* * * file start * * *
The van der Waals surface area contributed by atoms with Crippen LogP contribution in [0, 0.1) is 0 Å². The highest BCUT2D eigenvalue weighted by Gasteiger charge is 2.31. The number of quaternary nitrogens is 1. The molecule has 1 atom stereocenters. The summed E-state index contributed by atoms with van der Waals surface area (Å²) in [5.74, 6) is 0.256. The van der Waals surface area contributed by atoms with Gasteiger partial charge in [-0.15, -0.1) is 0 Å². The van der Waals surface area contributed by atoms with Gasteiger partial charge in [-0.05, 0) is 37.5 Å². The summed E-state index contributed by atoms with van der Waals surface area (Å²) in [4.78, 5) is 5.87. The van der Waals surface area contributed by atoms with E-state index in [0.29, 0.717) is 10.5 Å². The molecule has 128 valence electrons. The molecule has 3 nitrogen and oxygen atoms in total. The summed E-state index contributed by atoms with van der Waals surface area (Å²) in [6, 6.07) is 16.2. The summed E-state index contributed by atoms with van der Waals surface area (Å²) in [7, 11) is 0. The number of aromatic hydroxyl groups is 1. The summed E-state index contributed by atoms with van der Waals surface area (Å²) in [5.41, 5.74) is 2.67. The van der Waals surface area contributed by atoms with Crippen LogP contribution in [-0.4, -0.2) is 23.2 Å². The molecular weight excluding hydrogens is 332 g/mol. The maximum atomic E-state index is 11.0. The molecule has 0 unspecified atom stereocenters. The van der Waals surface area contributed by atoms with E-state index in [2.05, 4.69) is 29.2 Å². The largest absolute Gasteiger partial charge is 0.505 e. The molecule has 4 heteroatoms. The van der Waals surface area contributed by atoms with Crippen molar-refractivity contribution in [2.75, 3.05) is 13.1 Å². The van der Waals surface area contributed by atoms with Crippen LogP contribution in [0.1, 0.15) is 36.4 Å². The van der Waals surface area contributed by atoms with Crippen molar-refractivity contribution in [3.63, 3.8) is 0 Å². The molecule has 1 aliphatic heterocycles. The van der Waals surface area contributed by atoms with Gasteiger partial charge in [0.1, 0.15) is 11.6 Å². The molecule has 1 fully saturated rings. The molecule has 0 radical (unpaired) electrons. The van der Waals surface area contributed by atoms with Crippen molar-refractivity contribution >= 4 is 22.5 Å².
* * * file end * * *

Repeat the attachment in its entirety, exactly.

The van der Waals surface area contributed by atoms with Crippen LogP contribution in [0, 0.1) is 0 Å². The highest BCUT2D eigenvalue weighted by Gasteiger charge is 2.31. The number of quaternary nitrogens is 1. The molecule has 1 atom stereocenters. The summed E-state index contributed by atoms with van der Waals surface area (Å²) in [5.74, 6) is 0.256. The van der Waals surface area contributed by atoms with Gasteiger partial charge in [-0.15, -0.1) is 0 Å². The van der Waals surface area contributed by atoms with Gasteiger partial charge in [-0.05, 0) is 37.5 Å². The summed E-state index contributed by atoms with van der Waals surface area (Å²) in [4.78, 5) is 5.87. The van der Waals surface area contributed by atoms with E-state index in [0.29, 0.717) is 10.5 Å². The molecule has 128 valence electrons. The molecule has 3 nitrogen and oxygen atoms in total. The summed E-state index contributed by atoms with van der Waals surface area (Å²) in [6, 6.07) is 16.2. The summed E-state index contributed by atoms with van der Waals surface area (Å²) in [7, 11) is 0. The number of aromatic hydroxyl groups is 1. The summed E-state index contributed by atoms with van der Waals surface area (Å²) in [5.41, 5.74) is 2.67. The van der Waals surface area contributed by atoms with Crippen LogP contribution in [-0.4, -0.2) is 23.2 Å². The molecular weight excluding hydrogens is 332 g/mol. The maximum atomic E-state index is 11.0. The molecule has 0 unspecified atom stereocenters. The van der Waals surface area contributed by atoms with E-state index in [2.05, 4.69) is 29.2 Å². The largest absolute Gasteiger partial charge is 0.505 e. The molecule has 4 heteroatoms. The van der Waals surface area contributed by atoms with Crippen molar-refractivity contribution in [2.75, 3.05) is 13.1 Å². The van der Waals surface area contributed by atoms with Crippen LogP contribution in [0.1, 0.15) is 36.4 Å². The van der Waals surface area contributed by atoms with Crippen molar-refractivity contribution in [3.63, 3.8) is 0 Å². The molecule has 1 aliphatic heterocycles. The van der Waals surface area contributed by atoms with Gasteiger partial charge in [0.1, 0.15) is 11.6 Å². The molecule has 1 fully saturated rings. The molecule has 0 radical (unpaired) electrons. The van der Waals surface area contributed by atoms with Crippen molar-refractivity contribution >= 4 is 22.5 Å².